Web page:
Are ICD-10 codes appropriate for performance assessment in asthma and COPD in general practice? Results of a cross sectional observational study.
SourceBMC Health Services Research, 5, 1, (2005), pp. 11-1-11
Article / Letter to editor
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Centre for Quality of Care Research
BMC Health Services Research
SubjectEBP 4: Quality of Care; NCEBP 3: Implementation Science; NCEBP 9: Mental health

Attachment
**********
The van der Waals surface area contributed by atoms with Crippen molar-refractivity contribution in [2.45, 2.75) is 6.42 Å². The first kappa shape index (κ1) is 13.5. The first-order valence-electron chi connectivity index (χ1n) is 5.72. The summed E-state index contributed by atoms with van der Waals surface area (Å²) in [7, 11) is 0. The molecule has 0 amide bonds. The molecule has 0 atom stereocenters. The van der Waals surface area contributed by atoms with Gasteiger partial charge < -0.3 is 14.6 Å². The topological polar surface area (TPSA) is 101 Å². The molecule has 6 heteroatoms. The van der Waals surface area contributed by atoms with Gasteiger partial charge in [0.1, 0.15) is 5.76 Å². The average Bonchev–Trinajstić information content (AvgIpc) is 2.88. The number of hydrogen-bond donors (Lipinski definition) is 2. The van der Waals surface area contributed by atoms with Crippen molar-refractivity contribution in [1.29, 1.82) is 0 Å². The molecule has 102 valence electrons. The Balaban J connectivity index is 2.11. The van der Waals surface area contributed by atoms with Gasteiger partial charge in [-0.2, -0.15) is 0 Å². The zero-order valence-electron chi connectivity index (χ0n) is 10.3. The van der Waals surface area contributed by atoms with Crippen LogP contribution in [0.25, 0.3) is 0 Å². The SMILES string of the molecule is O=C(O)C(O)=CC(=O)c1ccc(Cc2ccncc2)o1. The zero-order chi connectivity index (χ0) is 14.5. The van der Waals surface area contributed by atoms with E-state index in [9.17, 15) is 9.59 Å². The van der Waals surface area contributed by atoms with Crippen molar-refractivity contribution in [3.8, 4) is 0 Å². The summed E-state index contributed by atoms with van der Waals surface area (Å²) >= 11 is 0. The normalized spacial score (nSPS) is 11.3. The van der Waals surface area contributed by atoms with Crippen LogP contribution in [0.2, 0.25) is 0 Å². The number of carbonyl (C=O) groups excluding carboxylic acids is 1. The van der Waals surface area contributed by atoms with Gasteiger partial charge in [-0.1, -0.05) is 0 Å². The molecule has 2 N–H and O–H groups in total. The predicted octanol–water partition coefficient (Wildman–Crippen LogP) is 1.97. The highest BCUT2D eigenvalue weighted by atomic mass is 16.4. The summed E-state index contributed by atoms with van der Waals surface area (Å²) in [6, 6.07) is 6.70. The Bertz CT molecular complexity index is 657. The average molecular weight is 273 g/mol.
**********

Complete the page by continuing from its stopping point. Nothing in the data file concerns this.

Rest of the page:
BACKGROUND: The increasing prevalence and impact of obstructive lung diseases and new insights, reflected in clinical guidelines, have led to concerns about the diagnosis and therapy of asthma and COPD in primary care. In Germany diagnoses written in medical records are used for reimbursement, which may influence physicians' documentation behaviour. For that reason it is unclear to what respect ICD-10 codes reflect the real problems of the patients in general practice. The aim of this study was to assess the appropriateness of the recorded diagnoses and to determine what diagnostic information is used to guide medical treatment. METHODS: All patients with lower airway symptoms (n = 857) who had attended six general practices between January and June 2003 were included into this cross sectional observational study. Patients were selected from the computerised medical record systems, focusing on ICD-10-codes concerning lower airway diseases (J20-J22, J40-J47, J98 and R05). The performed diagnostic procedures and actual medication for each identified patient were extracted manually. Then we examined the associations between recorded diagnoses, diagnostic procedures and prescribed treatment for asthma and COPD in general practice. RESULTS: Spirometry was used in 30% of the patients with a recorded diagnosis of asthma and in 58% of the patients with a recorded diagnosis of COPD. Logistic regression analysis showed an improved use of spirometry when inhaled corticosteroids were prescribed for asthma (OR = 5.2; CI 2.9-9.2) or COPD (OR = 4.7; CI 2.0-10.6). Spirometry was also used more often when sympathomimetics were prescribed (asthma: OR = 2.3; CI 1.2-4.2; COPD: OR = 4.1; CI 1.8-9.4). CONCLUSIONS: This study revealed that spirometry was used more often when corticosteroids or sympathomimetics were prescribed. The findings suggest that treatment was based on diagnostic test results rather than on recorded diagnoses. The documented ICD-10 codes may not always reflect the real status of the patients. Thus medical care for asthma and COPD in general practice may be better than initially found on the basis of recorded diagnoses, although further improvement of practice patterns in asthma and COPD is still necessary.
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